A Newbie’s Guide To Piping In Linux

Today I will be showing you how to use piping or pipe commands in Linux. Piping is used to take the output from one command and “pipe” it into another command. An example of this would be listing all your drives on an HP server with hpacucli and then piping it into grep to search for the term “fail” so that only failed drives are shown. To pipe a command you will use the “|” symbol between commands.

How To Pipe Commands In Linux

So let’s get started with some basic examples of using pipes. The following commands will take the output of the first command and then pipe into another. I will show the command by itself as well as the piped version afterward.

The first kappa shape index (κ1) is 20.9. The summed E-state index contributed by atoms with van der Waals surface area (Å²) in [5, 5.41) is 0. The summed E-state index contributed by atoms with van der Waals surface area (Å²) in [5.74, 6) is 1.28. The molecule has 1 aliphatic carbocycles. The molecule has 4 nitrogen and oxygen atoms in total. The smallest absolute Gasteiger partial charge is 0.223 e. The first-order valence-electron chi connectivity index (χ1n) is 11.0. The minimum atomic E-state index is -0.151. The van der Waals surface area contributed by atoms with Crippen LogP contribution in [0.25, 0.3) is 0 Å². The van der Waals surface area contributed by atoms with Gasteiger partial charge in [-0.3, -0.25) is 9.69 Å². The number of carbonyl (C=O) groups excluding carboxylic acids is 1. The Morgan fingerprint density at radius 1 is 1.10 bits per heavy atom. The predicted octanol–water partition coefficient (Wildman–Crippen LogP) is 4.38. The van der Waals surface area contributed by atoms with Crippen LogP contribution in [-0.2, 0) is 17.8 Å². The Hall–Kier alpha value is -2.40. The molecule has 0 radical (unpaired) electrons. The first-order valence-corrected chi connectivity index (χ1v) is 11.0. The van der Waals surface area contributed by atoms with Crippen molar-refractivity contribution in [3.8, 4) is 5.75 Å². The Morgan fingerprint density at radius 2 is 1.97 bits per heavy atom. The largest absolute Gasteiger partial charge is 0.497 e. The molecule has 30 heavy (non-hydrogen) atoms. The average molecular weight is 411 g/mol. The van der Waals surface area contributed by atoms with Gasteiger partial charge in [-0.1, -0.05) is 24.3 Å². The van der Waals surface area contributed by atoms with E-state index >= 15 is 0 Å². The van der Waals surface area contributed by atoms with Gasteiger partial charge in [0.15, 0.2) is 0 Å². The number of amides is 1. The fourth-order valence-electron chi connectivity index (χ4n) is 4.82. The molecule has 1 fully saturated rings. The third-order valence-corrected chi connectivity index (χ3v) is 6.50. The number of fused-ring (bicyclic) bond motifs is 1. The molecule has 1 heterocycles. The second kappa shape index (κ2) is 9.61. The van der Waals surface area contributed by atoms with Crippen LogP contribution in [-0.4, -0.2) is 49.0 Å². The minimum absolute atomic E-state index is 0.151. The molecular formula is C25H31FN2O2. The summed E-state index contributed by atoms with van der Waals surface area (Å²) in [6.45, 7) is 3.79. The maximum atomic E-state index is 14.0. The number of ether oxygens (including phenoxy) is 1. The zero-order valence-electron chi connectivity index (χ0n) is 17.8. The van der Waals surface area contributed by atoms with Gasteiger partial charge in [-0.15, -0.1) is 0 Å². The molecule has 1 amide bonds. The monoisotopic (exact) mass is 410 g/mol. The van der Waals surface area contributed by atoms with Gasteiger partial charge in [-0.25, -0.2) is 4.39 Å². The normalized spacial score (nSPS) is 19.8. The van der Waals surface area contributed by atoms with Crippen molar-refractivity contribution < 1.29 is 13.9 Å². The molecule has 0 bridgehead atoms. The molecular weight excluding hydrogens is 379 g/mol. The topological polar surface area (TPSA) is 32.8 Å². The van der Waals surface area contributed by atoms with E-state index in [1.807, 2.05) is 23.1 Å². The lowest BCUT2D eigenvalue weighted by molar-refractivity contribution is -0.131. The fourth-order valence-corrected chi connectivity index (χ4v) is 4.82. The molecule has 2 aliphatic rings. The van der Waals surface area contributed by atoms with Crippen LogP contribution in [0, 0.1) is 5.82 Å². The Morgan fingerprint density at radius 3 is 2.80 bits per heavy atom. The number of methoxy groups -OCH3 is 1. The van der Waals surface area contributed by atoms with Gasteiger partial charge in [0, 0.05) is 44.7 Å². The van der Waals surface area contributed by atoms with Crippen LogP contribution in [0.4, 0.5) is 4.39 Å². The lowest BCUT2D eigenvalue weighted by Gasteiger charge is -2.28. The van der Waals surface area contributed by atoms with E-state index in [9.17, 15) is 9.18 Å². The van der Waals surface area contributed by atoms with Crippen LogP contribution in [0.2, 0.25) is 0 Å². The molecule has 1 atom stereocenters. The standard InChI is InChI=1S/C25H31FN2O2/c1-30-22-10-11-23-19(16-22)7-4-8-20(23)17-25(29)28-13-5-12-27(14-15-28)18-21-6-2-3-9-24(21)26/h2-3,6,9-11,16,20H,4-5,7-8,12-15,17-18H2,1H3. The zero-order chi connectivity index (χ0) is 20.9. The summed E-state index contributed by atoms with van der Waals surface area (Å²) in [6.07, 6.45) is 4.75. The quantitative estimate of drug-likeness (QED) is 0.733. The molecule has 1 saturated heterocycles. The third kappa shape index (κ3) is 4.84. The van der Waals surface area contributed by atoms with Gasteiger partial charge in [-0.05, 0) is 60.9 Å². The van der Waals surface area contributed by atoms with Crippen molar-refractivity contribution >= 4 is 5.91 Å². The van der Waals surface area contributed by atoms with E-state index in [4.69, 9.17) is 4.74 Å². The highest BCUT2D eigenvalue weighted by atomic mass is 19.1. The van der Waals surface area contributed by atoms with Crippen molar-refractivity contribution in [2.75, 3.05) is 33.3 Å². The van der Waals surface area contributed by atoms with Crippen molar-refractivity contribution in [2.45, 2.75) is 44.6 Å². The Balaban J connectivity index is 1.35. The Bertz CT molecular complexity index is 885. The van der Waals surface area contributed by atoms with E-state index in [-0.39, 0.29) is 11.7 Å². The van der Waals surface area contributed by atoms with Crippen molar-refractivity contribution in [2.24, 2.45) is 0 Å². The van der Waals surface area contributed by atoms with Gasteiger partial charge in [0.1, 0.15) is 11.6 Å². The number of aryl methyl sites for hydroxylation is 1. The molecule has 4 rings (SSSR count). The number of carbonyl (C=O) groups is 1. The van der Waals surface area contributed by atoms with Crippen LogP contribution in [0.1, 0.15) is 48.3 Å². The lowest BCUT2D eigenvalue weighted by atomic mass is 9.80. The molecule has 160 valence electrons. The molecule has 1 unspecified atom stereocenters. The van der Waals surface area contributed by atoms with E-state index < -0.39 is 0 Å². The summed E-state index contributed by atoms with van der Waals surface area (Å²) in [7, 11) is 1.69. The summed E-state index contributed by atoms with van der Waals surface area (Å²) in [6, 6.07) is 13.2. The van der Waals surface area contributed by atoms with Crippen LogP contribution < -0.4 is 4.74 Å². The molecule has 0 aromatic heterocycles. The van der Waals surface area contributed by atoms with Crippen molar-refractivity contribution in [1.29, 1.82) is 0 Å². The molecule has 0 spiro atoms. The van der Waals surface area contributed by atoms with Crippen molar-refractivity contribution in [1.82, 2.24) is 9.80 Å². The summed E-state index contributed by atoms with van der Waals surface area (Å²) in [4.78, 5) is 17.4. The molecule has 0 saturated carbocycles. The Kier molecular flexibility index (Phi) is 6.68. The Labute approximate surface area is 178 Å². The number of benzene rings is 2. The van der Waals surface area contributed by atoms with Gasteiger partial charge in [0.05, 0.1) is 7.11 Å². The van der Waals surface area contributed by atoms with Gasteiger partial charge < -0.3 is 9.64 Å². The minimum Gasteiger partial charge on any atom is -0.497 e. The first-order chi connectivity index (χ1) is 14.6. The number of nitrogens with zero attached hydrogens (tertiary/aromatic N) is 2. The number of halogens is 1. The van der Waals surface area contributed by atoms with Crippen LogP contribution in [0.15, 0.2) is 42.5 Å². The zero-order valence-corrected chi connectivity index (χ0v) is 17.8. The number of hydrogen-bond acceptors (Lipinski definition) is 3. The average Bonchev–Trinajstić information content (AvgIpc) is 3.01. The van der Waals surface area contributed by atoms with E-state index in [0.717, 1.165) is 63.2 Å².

sudo cat /var/log/*
sudo cat /var/log/* | grep -i error # Yes I know you don't have to cat into grep its an example
smartctl -HAi /dev/sda
smartctl -HAi /dev/sda | grep -i stat

Pipe Remote Scripts

You can also pipe remote scripts directly into any shell or any interpreter for that matter. For example, you can curl a bash script or a Perl script and pipe them directly into the environment to run it. Here are a few examples of using a pipe to do so.

curl -s https://site.com/script.pl | perl
curl -s https://site.com/script.sh | bash

I hope this guide has shown you how easy and useful piping in Linux is, please feel free to comment if you have any questions or additional info that you would like to see added. Thanks for reading!

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